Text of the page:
While our top priority on AR Week on Pocket-lint was to speak to our five leading experts in the field of augment reality to find out what's going on at the cutting edge, we couldn’t but help ask them to become part soothsayer as well.
At the end of the sessions we asked each of them what their vision for AR was when it finally does make it - its limitations and successes. So, here is the future of augmented reality according to those that know. Follow the links to read more of their thoughts.
Prof. Blair MacIntyre, director of Augmented Environments Lab, Georgia Institute of Technology
“We’re 80 per cent of the way there with AR but the last 20 is going to be hard.”
“Not a lot is going to happen until we have head worn displays. It’ll be more compelling when it’s there. The day I have a pair of funky sunglasses and walk around with non-obnoxious advertising, news, social networking, totally immersed in the world, then AR will really have arrived.
“But before that, there are so many huge questions to answer: can we get all of the technology we need onto a mobile device; can we make it usable and not invasive, not a dystopian existence; and can we use it to build a positive future?
“Will AR like that arrive in my lifetime? Well, perhaps something of it, but not quite so well as we see now done in sports.” (More from the interview)
Prof. Bruce Thomas, head of Wearable Computer Labs, Uni of South Australia
“A navigation application that actually works will be the killer app. To be able to just go to any restaurant anywhere in the world with confidence, convenient instructions and very good visual cuing will be irresistible. At the moment there are sensor problems, and compasses in phones aren’t very good but computer vision will overcome these.”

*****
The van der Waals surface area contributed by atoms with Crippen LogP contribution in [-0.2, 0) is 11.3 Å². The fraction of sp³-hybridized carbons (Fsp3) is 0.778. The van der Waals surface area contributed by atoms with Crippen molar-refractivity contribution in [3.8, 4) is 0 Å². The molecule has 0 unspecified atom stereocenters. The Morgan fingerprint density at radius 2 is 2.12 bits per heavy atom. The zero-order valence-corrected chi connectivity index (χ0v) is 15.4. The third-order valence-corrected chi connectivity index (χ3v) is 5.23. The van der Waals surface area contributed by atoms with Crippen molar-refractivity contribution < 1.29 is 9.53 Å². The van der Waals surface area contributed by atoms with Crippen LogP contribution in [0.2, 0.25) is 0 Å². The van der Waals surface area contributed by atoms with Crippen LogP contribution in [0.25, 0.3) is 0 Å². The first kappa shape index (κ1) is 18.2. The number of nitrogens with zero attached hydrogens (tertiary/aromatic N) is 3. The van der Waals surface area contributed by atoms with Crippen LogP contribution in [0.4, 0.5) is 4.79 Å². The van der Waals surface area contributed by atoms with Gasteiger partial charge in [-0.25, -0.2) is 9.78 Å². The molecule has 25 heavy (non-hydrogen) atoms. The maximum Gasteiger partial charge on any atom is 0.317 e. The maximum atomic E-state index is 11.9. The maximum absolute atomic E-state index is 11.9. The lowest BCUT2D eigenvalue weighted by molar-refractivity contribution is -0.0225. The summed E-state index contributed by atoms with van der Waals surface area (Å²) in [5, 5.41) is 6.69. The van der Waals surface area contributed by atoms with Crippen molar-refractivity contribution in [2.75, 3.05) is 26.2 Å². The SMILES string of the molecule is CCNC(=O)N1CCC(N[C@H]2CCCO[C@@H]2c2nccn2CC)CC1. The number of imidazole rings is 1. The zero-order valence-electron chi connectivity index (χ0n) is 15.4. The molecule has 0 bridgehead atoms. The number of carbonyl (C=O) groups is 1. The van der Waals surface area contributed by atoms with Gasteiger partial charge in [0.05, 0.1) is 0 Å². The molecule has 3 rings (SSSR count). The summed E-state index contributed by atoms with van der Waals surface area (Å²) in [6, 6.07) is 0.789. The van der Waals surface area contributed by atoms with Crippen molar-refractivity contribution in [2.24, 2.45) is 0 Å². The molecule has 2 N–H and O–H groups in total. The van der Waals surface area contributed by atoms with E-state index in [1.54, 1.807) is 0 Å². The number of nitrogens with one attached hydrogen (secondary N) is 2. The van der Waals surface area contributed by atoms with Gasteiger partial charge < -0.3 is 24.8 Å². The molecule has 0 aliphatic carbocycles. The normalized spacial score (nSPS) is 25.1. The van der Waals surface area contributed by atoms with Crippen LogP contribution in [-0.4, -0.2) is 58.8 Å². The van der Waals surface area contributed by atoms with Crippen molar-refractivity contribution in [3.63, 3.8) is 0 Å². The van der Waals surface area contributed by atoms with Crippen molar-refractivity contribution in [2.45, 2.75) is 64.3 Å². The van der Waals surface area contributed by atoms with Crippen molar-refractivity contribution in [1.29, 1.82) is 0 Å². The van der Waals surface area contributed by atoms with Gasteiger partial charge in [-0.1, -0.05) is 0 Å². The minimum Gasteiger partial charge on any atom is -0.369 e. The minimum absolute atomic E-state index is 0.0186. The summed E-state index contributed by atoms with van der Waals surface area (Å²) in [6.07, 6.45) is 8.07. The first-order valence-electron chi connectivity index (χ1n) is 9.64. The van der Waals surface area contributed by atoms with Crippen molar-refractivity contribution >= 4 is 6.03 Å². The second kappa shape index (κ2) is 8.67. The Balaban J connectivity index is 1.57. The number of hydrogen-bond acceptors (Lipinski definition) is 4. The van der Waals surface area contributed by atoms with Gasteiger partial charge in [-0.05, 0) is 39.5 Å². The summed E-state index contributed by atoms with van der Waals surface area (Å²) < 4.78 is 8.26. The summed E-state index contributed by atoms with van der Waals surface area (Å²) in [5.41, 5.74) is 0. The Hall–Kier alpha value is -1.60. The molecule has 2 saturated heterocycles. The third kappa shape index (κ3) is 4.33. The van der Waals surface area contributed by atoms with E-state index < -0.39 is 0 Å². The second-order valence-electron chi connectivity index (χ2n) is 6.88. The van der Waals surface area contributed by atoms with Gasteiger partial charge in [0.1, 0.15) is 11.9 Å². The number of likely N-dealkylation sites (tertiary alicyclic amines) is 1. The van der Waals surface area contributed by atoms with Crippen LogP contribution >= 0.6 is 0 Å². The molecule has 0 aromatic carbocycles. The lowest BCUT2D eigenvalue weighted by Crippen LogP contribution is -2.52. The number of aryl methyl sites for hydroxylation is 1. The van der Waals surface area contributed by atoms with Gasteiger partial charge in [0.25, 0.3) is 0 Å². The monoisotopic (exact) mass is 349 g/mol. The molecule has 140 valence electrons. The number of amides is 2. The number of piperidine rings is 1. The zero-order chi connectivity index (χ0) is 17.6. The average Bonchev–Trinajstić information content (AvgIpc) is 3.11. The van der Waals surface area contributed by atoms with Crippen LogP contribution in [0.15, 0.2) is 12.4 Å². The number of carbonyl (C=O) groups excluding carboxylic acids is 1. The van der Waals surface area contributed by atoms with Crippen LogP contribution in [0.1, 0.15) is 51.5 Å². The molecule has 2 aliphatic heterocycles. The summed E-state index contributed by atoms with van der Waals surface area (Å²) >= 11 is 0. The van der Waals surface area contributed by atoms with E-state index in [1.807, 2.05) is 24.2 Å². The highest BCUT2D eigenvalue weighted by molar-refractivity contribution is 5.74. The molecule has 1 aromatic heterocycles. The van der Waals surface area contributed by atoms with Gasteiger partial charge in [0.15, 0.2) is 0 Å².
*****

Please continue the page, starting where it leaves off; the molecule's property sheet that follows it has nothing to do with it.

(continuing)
"They’ll need to extend the gaming community first but the next form of entertainment will be leveraging social networks. This isn’t Second Life. You want people in your space. My most enjoyable time with friends is having a cup of coffee with them, not being on Skype, and with the projector technology available right now, that reality is very, very close. Maybe it won’t be good enough for musical chairs just yet but there’s no reason why it can’t be done to sit down in a certain dedicated area." (More from the interview)
Dr Christian Sandor, Head of Magic Vision Lab, Uni of South Australia
“We’ve all been waiting for something to happen for quite some time. Apple and Google have been quiet on AR for a long time. It feels like they’re holding something back but no doubt we’ll soon see some really good AR applications from them embedded into their mobile platforms. The wait is most likely so that these releases can be absolutely bulletproof and really nice when they arrive to wow us all.
“When that’s all there, when these applications are on every iPhone and every Android smartphone out there and when my grandmother’s using it, then AR will have really arrived.” (More from the interview)
Prof. Steve Feiner, Head of Computer Science, Columbia University
“I honesty believe that at some point in the future we’re going to have AR eyewear that’s sufficiently light weight, comfortable, visually appealing, high quality enough and at the right price that people will want to wear while walking around. It has to be socially acceptable and desirable.”
“And AR contact lenses, yes, they’ll happen but my question to you is this - why have it washing around on the surface of your eye when you can have it implanted inside your head? Sure there are social and ethical issues but these things will change with each generation as it becomes more acceptable. (More from the interview)
Dr Georg Klein, leading expert in computer vision and augmented reality
“For perfect AR, it’s not enough to know where the camera is. Even if that is solved, then what about what’s around the camera?”
“HMDs (head-mounted displays) were meant to be the evolution of AR but people have stopped working on them. AR might only really take off when those are developed but there’s a funding gap at the moment. None of the big companies are really investing in them.”
“The thing you have to ask yourself with all these GPS augmented reality phone applications - are they any more useful than a top down map? They’re going to get better and it’s up to the user to decide when they reach that point that they really are an improvement on the standard versions.” (More from the interview)
For more information on what Qualcomm is doing with Augmented Reality please click: http://www.qualcomm.co.uk/products/augmented-reality